Hydraulic and diesel fuel systems operate at very high pressures, often 3,000 psi and above. If a loose connection or a defect in a hose should occur, a fine, high-velocity stream of fluid will result. Even for systems pressurized to as little as 100 psi, this fluid stream can penetrate human skin as if it were a hypodermic needle.
Initially, an accidental fluid injection beneath the skin may only produce a slight stinging sensation. There is a danger that one will ignore this, thinking it will get better with time. Most often it does not. Within a very short time the wound may begin to throb painfully, indicating tissue damage has already begun. Fluid injected directly into a blood vessel can spread rapidly through your circulatory system. The human body has little ability to purge these types of fluids. A fluid injection injury can become very serious or even fatal if not dealt with promptly and properly.
A medical doctor familiar with treatment of this type of injury must surgically remove the fluid within a few hours. The longer the delay in getting professional medical aid, the further the tissue damage can spread. If left untreated, the injury could result in disfigurement or amputation of the affected part.
Putting everything together is fairly straightforward. Simply replace your stock up-tube and down-tube with those supplied by your waste-gate manufacturer, and link the bypass ports on the two with your waste-gate manufacturer. If you use a direct-mount waste-gate (the kind that sandwiches in between your turbo and up-pipe mounting flange), then you're going to have to weld the waste-gate's bypass tube to your down-pipe.
If you're modifying and fabricating your own bypass system, then take a good look at commercial applications available for similar engines. The waste-gate's intake tube should be connected in a tight "V" to the up tube, and and should bend smoothly toward the down-tube. After installing the waste-gate, connect its output tube to the down-tube in as smooth a way as possible. Remember, this is a bypass, and a bypass tube that is as straight as possible with smooth bends will flow the best.
Well there's your problem ... Old engines are like a hard night of drinking. Everything is fine IF you maintain status quo, but the minute you change something (e.g. change the oil, break the seal, etc) all hell breaks loose and you spend a lot more time trying to recover. New motor oil (regardless of its intended purpose) is formulated differently than the bygone days.
When you changed the oil, despite being a good maintenance procedure, the new oil was thinner and full of detergents to help clean out deposits in the engine. Some of those deposits were actually doing you some good by helping to seal the engine in places of typical wear (i.e. rings, valve guides). So, now you have leaks, and some of these might get plugged up again. More likely, you'll just have an old bike that "mark its spot" whenever parked.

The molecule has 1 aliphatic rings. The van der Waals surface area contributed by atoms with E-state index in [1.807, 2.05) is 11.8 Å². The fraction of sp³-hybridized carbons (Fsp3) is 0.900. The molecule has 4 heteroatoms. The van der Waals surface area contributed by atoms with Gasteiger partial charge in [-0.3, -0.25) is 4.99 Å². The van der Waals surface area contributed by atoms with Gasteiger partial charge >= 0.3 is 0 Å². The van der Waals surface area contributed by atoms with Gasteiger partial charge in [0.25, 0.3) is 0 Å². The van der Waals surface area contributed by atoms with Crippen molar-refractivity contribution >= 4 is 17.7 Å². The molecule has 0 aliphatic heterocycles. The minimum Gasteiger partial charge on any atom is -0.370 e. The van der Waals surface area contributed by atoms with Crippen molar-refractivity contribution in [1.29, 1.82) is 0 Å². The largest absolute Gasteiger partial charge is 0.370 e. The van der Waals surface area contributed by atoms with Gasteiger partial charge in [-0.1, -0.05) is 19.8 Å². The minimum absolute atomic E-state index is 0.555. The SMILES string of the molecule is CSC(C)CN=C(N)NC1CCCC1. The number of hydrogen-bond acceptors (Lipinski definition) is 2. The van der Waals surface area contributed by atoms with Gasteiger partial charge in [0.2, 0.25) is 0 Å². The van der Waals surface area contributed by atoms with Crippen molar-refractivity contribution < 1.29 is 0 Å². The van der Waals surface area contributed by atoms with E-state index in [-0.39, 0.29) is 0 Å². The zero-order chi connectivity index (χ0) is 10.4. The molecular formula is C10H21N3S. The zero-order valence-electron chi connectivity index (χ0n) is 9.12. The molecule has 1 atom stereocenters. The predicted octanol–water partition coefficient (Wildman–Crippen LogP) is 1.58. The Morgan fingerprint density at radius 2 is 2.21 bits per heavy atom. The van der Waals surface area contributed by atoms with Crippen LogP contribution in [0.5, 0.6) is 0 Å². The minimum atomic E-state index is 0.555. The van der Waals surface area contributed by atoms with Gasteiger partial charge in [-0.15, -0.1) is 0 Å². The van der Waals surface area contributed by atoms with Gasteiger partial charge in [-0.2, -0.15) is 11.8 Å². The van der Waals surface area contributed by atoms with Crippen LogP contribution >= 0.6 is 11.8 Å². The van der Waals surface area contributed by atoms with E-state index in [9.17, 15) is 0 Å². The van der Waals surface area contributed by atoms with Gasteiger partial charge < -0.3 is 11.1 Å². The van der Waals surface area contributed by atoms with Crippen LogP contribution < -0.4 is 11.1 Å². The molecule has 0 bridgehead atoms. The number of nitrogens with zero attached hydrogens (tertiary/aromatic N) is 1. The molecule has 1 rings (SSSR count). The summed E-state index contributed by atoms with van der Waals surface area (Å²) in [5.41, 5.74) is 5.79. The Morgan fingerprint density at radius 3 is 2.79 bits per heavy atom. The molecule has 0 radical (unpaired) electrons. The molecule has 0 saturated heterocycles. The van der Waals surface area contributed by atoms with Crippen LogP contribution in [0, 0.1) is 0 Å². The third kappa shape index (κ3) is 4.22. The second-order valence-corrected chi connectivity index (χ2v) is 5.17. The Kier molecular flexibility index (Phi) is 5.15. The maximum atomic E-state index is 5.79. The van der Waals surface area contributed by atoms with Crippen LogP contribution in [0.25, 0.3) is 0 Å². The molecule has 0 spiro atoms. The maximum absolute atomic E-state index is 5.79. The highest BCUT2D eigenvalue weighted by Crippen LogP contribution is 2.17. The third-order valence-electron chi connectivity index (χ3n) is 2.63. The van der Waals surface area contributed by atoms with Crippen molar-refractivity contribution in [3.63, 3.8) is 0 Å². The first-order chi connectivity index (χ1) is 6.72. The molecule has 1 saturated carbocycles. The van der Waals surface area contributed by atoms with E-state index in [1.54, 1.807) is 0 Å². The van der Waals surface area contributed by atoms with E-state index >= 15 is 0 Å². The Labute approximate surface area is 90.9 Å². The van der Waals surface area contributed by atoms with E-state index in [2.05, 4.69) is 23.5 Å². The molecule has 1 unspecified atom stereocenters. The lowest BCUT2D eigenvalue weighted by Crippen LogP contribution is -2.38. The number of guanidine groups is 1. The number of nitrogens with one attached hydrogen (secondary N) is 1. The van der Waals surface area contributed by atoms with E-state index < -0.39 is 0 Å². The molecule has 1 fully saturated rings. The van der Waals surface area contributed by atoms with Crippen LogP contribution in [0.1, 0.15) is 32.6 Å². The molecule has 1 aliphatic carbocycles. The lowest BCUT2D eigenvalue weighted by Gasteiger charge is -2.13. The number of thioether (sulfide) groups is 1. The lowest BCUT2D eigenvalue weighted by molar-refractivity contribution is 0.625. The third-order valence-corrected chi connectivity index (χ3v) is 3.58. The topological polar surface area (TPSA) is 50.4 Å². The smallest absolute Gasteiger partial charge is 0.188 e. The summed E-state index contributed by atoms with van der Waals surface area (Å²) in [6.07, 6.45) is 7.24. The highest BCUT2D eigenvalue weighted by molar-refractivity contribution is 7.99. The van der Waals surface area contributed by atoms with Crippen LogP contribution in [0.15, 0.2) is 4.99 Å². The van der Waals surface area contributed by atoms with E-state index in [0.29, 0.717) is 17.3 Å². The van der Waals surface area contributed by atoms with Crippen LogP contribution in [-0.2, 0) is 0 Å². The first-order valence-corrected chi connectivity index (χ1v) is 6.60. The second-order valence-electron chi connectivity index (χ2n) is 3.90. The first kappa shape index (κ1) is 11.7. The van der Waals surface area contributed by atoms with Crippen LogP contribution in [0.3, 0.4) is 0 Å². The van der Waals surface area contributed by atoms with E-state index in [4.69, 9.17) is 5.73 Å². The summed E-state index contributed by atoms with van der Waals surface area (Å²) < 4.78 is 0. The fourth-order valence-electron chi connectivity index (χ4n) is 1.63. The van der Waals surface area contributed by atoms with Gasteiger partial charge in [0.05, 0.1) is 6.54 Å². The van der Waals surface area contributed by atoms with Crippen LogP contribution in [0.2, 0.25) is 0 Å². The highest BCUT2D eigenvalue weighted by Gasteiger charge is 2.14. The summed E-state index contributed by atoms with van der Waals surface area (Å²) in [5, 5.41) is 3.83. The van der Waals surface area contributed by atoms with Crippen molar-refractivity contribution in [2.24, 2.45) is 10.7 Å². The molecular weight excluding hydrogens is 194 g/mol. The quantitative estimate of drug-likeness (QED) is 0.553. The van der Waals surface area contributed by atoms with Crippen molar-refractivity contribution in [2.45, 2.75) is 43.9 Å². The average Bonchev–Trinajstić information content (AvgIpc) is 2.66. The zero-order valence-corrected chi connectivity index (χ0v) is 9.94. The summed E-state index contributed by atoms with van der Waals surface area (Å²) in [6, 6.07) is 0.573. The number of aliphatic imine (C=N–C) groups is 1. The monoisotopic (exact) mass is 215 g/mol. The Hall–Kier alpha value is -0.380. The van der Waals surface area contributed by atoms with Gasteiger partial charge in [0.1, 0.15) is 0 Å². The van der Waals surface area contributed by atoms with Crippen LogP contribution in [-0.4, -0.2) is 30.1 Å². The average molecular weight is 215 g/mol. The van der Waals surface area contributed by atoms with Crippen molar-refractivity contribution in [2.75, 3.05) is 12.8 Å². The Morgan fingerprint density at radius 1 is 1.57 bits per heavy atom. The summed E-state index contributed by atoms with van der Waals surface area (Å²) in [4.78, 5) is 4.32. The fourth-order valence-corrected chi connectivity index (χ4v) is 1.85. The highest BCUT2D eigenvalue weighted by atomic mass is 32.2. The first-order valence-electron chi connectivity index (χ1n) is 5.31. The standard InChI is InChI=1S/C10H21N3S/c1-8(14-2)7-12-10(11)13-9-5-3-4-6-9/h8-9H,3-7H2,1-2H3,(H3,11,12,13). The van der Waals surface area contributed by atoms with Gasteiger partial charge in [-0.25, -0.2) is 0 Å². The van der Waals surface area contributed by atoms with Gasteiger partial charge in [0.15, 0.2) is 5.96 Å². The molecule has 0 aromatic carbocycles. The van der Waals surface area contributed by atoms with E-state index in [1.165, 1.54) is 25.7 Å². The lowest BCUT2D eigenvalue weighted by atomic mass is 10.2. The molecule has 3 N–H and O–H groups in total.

Stop wasting you money on new gaskets and other parts for this "starter" bike. Just do enough to keep it safe & road legal, check the oil level religiously, fill it with gas, & ride the crap out of it until it either dies or you trade up.
Are you sure the injection pump timing is correct ? It could be off 180°. One of the beat ways to determine if #1 cylinder is on TDC is to remove the engine valve cover. Then turn the crankshaft until the timing marks line up. Both the intake and exhaust valves must be closed on #1 and you should be able to wiggle them up and down if the backlash is set correctly. hope it works on this situation.
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The smallest backhoe loader in our range is the 1CX. At just 1.4 metres wide, with the ability to turn on its own axis due to its Skid Steer design, it can operate in virtually any environment. It’s fitted with a universal quickhitch and full side-shift capability too.
The 2CX, one of our smallest JCB backhoe, with four-wheel steer for excellent manoeuverability and our extradig dipper for superb backhoe performance. ROPS/FOPS canopies or cabs can improve safety and comfort, and a wide array of attachments makes the 2CX extremely versatile.
I always prefer eBay for any kind of heavy machinery because this is full free shipping for me. Read More...
Might be a mechanical problem. I'm assuming your dash gauge shows good pressure in reverse too. If it were mine, this is the first thing I would check. There is a gear, that can come off the shaft, that is located directly underneath the shuttle assembly. Remove some floorboards to access the shuttle cover, located directly in front of the gearshift cover. Clean the area, remove the shuttle dipstick and the 4 bolts(one is a recessed socket head cap screw). Inside you will see your shuttle assembly, note if it has the band around the clutch drums, exactly the same unit as in the picture, if it has then it's a Rockwell.
Look under the rear gear, there should be a smaller gear engaged to it. It will be submerged in oil, if you can't see, feel for it. If that doesn't work you may have to drain the oil in the rear shuttle compartment, it's the plug with the 1" head that is located directly underneath. My picture of the counter shaft does not show the gear in question. Read More...
I doubt you have an actual relay problem but rather your engine may have 'froze' and cycling the key off and then back to just reset it. Also recheck 4 things always with the start up, The battery, loose wire, starter or alternator. Read More...
You might be able to unbolt the motor mounts and using a engine host raise the engine high enough to remove the pan without actually pulling the engine. Watch out for the vacume tree on the back of the intake main fold; don't want to break anything.... Read More...
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